Tuesday, 19 February 2013

What is a luxury?

Just read a thought provoking blog post from Pubol's Post on Cultural Economics - basically how it's not easy to compare the cost of living from one country to another, because of so many variable factors. Where one thing might be cheap in one place, other things may be more expensive in another.

Living abroad, but getting funding from home means that you continuously have to work out exchange rates and compare prices of what is available to what you can afford. What might seem like an unnecessary luxury for some, may well be essential for another. For us, the debate is often about healthcare. Coming from the UK, health expenses were never really a big discussion and certainly not something that would need budgeting. Yet, living in South Africa, where healthcare is insurance-based and expensive, you can find yourself having to pay a significant portion of your budget on sickness prevention. I know for some missionaries, working in difficult situations, security is one of the big expenses. Many have to have private security guards and insurances - an expense which can prove very costly, yet completely unnecessary in the UK (and therefore often not easily understood).

From this must come a certain measure of trust from the supporters who keep us here. When we pay out a significant sum for something, we have to ask our supporters to trust us that this item is important/necessary for our continued work here. That, in itself, is a step of faith on their part.

Right now, I'm fixing my car. If this was in the UK and I had a car which was 15 years old, with over 260,000km (c.160,000 miles) on the clock with the engine that needed a whole overhaul, the cost comparison to getting it done compared to scrapping the car and buying a new one would be laughable. It would be considerably more expensive to fix than to replace. Yet, here, to fix the car will cost a fraction of what it would cost to replace. The reason? There's a flat second hand car market, making used cars really expensive. Therefore, even if it's expensive to get the car fixed, it's still worth doing, even if it is an old car!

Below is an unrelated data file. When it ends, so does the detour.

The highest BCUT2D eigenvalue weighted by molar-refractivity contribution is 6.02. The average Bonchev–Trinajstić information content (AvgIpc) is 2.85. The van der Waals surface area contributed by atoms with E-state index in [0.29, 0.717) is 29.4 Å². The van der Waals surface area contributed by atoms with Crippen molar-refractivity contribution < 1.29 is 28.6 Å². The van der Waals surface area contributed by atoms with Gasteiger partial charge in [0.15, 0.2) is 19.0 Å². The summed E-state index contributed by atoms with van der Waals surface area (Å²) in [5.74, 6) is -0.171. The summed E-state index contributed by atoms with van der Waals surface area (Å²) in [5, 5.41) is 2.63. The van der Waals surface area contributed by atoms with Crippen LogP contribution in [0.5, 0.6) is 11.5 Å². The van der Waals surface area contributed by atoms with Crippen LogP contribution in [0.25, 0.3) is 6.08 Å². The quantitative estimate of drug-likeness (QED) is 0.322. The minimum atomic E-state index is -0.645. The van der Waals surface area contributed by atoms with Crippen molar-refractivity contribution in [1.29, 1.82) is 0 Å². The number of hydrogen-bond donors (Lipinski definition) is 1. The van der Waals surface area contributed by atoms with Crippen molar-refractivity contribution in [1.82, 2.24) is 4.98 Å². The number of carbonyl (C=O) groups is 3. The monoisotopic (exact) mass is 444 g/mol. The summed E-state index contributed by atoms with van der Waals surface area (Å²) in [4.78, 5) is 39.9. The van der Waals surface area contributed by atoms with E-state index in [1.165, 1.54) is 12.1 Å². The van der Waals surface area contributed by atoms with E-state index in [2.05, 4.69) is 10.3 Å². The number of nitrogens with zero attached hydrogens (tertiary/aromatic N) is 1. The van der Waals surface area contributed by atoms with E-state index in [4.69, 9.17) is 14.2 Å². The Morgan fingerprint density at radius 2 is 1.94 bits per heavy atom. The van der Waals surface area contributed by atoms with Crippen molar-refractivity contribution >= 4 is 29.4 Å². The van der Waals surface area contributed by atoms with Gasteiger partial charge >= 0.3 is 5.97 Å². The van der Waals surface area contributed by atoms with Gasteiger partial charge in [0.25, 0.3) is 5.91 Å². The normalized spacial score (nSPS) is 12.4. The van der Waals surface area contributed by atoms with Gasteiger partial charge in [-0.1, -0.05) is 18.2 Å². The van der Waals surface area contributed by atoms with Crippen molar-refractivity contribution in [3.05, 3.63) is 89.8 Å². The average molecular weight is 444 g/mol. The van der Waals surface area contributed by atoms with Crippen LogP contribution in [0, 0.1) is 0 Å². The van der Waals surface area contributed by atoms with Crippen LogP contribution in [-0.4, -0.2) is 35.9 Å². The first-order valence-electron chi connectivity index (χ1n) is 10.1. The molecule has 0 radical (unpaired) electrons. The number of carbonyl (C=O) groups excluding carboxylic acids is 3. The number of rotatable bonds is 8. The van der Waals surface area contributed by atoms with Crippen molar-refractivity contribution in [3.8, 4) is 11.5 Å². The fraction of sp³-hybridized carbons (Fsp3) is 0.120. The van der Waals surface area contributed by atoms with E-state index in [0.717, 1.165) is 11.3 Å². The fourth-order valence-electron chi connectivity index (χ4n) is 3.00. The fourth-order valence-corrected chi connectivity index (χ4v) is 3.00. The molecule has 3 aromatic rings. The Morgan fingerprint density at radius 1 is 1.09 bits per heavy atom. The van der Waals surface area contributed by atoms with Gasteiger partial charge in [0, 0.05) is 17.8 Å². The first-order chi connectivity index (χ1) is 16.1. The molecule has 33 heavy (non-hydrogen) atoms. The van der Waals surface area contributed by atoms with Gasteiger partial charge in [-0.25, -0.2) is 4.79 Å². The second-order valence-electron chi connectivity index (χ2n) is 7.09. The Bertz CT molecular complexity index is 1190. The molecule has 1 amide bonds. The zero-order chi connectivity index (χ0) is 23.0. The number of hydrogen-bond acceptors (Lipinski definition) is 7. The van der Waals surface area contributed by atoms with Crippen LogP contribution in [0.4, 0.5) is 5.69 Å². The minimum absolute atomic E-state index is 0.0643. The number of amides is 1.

We all look at financial decisions based on our own culture and experience. The more you travel, the more you realise that these decisions are different in every place and not always easy to make. The missionary is always in a difficult place, because they face criticism from local people on searching out 'unnecessary luxuries' that the missionary is missing from home, and spends a 'fortune' buying, whilst facing the need to defend actual necessities that those back home think are an 'unnecessary luxury'. Therefore, part of our job when we budget is to explain clearly the importance of spending extra on the 'unusual' things and why they are important to budget for. And never underestimate the importance of local knowledge!

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